Motivation, morals, and monsters

Speculations about autonomous AI assume simplistic theories of motivation. They also confuse those with ethical theories. Building AI systems on these ideas would produce monsters.

AI theories of motivation

Usually, for an event to count as an action, it has to have a motivation. It is unclear what “motivation” means, or how motivations work. There are many conflicting theories, all dubious. Only two are influential in artificial intelligence research.

Ethics, in these frameworks, consists of having the morally correct objective function or ultimate goal. Or, since people don’t seem to have any single ultimate motivation, theorists may suggest we have a set of abstract, general values, from which all morally correct goals derive. Values are axiomatic principles; they need no justification, and are not subordinate to any other sort of goal.

AI research takes for granted that an agent must be organized in one of these ways, and that actions must result from calculating how to maximize the objective function, or from creating a plan to achieve its goals. Or, rather, since both those calculations are provably mathematically impossible, an agent must somehow approximate them.

Human motivation is not like AI’s

Unfortunately, these simplistic theories of motivation are mistaken, both descriptively and prescriptively.1 People do not have objective functions, nor do we have such clear-cut goals as AI theories suggest.

Ethical theories that conform to these models lead to morally repugnant conclusions which most people would reject. An agent that operated according to them would be a monster. Any fixed motivational structure is a psychopathic monomania; an inability to reason contextually; a deficit of spontaneity; an unwillingness to learn what is good. Monomanias make monsters.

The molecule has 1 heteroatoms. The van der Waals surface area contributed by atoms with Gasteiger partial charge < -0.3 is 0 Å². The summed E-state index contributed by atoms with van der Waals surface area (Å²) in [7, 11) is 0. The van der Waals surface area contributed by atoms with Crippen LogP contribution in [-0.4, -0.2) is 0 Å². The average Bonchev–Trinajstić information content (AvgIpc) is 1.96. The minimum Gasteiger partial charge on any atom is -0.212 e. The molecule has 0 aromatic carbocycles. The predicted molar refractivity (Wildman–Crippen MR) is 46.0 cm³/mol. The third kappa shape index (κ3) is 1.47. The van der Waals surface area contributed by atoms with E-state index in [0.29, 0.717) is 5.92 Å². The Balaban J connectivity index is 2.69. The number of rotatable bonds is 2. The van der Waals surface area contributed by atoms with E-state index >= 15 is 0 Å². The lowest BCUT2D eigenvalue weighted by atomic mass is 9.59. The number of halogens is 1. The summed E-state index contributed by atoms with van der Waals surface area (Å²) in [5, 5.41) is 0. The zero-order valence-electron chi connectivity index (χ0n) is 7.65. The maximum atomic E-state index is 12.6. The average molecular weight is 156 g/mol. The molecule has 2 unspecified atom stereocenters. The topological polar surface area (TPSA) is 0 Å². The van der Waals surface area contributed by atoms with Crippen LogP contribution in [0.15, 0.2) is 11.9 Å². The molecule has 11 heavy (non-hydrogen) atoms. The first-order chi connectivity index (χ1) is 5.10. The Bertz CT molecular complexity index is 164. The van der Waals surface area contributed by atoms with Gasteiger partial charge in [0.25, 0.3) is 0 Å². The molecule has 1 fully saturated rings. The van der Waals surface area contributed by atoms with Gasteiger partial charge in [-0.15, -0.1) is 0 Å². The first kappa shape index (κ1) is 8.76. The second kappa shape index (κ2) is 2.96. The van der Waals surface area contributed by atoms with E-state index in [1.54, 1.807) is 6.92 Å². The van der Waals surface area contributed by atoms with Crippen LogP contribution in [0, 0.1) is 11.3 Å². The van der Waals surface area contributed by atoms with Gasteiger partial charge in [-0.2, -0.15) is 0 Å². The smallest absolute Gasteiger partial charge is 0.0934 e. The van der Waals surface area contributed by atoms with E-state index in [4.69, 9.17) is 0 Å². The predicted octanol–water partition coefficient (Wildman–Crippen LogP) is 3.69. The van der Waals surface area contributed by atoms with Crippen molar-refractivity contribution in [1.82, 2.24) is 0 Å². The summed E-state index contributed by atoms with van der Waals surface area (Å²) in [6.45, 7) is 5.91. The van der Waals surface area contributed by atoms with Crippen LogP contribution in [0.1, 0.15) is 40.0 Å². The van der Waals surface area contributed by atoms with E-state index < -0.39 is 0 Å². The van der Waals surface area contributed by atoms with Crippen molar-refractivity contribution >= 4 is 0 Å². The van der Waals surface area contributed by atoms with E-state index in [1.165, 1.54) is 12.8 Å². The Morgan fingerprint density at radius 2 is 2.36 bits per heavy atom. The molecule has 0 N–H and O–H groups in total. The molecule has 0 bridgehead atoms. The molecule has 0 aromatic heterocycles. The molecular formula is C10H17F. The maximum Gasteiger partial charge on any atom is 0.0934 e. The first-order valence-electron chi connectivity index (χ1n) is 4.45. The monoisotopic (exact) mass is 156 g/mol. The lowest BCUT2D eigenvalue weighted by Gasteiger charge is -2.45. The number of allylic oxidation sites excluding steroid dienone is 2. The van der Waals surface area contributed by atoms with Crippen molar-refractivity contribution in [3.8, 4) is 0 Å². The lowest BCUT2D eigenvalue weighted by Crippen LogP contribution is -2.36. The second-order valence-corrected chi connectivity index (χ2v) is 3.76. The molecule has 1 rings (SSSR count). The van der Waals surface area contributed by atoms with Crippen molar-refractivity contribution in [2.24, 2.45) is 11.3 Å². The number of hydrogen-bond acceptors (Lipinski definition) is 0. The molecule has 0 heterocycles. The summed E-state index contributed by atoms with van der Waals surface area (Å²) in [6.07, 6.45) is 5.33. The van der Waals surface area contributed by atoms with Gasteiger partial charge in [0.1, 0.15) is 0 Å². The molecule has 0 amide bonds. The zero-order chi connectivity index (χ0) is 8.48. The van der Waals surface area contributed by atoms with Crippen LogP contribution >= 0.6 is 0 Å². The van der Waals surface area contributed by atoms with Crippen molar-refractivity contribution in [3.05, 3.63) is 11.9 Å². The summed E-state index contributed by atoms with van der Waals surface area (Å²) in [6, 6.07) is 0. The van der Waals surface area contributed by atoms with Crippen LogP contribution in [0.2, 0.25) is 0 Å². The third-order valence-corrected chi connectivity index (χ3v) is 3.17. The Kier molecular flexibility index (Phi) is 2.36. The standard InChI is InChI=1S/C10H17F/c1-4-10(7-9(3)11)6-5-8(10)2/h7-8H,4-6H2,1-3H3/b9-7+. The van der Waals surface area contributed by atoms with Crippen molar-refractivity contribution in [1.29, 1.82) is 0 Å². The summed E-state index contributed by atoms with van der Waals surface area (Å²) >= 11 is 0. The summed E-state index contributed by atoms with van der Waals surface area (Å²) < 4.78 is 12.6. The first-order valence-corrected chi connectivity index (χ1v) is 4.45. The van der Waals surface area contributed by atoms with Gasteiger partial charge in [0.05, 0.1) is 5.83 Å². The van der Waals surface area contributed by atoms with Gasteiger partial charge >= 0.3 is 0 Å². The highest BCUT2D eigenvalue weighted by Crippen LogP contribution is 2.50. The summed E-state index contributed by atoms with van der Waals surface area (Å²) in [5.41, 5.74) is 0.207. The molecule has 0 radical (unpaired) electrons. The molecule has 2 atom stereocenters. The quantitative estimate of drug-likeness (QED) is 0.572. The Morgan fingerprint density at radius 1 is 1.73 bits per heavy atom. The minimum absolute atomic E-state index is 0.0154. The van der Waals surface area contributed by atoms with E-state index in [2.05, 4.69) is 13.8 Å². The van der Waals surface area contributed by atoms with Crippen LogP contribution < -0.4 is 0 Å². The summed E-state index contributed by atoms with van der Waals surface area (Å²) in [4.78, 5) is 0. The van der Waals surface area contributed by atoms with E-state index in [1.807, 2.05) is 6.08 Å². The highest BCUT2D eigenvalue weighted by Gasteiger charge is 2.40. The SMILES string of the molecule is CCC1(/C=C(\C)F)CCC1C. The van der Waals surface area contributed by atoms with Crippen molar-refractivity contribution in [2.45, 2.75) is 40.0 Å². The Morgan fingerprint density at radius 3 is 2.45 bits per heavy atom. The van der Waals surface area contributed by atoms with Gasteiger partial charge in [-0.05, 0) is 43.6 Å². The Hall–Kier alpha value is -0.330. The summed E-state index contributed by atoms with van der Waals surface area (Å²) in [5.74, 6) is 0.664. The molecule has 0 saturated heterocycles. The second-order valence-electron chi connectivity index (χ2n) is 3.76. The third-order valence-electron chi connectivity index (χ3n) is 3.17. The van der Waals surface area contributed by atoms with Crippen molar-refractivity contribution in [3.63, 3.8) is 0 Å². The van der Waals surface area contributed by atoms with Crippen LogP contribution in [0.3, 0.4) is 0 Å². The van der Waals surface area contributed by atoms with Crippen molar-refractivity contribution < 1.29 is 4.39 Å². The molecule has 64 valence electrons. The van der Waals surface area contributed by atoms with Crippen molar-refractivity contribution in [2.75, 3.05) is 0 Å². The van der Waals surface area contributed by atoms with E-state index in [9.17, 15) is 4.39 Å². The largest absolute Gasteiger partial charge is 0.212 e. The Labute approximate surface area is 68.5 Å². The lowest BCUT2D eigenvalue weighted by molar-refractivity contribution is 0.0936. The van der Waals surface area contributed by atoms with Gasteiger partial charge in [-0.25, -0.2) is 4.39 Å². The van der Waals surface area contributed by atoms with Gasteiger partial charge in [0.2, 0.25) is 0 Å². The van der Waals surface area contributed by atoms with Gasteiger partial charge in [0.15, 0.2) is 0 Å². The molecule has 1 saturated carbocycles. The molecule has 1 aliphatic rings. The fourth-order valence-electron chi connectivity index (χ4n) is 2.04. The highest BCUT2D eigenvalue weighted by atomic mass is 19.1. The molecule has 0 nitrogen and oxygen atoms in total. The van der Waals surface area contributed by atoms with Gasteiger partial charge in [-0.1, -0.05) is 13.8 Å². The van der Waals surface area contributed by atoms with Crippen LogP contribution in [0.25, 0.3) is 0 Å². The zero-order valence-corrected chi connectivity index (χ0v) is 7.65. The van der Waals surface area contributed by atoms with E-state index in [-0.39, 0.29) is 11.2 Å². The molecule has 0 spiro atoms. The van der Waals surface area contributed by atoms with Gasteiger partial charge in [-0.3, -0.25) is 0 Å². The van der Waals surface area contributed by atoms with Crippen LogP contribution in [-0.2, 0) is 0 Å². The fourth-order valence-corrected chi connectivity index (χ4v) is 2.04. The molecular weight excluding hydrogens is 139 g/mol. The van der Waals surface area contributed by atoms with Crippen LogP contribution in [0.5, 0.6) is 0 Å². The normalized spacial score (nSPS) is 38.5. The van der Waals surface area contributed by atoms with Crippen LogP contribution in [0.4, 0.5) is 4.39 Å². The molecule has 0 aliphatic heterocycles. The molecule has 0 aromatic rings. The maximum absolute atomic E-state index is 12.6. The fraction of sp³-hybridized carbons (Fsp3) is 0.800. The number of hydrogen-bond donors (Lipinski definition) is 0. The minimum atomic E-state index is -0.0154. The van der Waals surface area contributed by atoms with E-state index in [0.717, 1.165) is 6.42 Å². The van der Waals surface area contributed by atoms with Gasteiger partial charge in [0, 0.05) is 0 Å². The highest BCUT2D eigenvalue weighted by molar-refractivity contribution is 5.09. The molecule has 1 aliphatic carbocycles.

We often, not always, have specific goals in particular situations; but they are (to varying degrees) contextual, transient, nebulous, and inconsistent. Mostly our activity responds directly to concrete opportunities which are obvious in the context at the time, without need for consideration of goals. We usually, not always, can see what is moral in particular situations; but attempts to construct general, abstract frameworks for ethics have always failed to account adequately for specifics.

We can usually say “why I did” something after the fact. This is the norm of accountability, which underlies reasonable human activity, and is a central mechanism of human morality.2 Unless you are pathologically committed to ideological rationalism, “why I did it” is never “to maximize my objective function.” Nor is your account a causal explanation of how your brain brought about the action. Instead, it is a justification for the pragmatic usefulness and/or social acceptability of what you did, based on specific contingencies in the situation rather than some abstract theory. “I’m sorry, but I had to unplug the office espresso machine; it was clogged with lime scale.”

In a framework with subgoals, asking “why” a few times is supposed to reveal successively more important ones until you reach your ultimate goal; or at least an abstract value that is not a subgoal for anything else. This rarely provides an accurate, useful, or even meaningful explanation. No one attempts to justify the correctness of disabling the coffee maker by reasoning from ultimate principles, because we know that doesn’t work. “To increase the total amount of pleasure in the universe” is not an acceptable answer to “why did you unplug it.”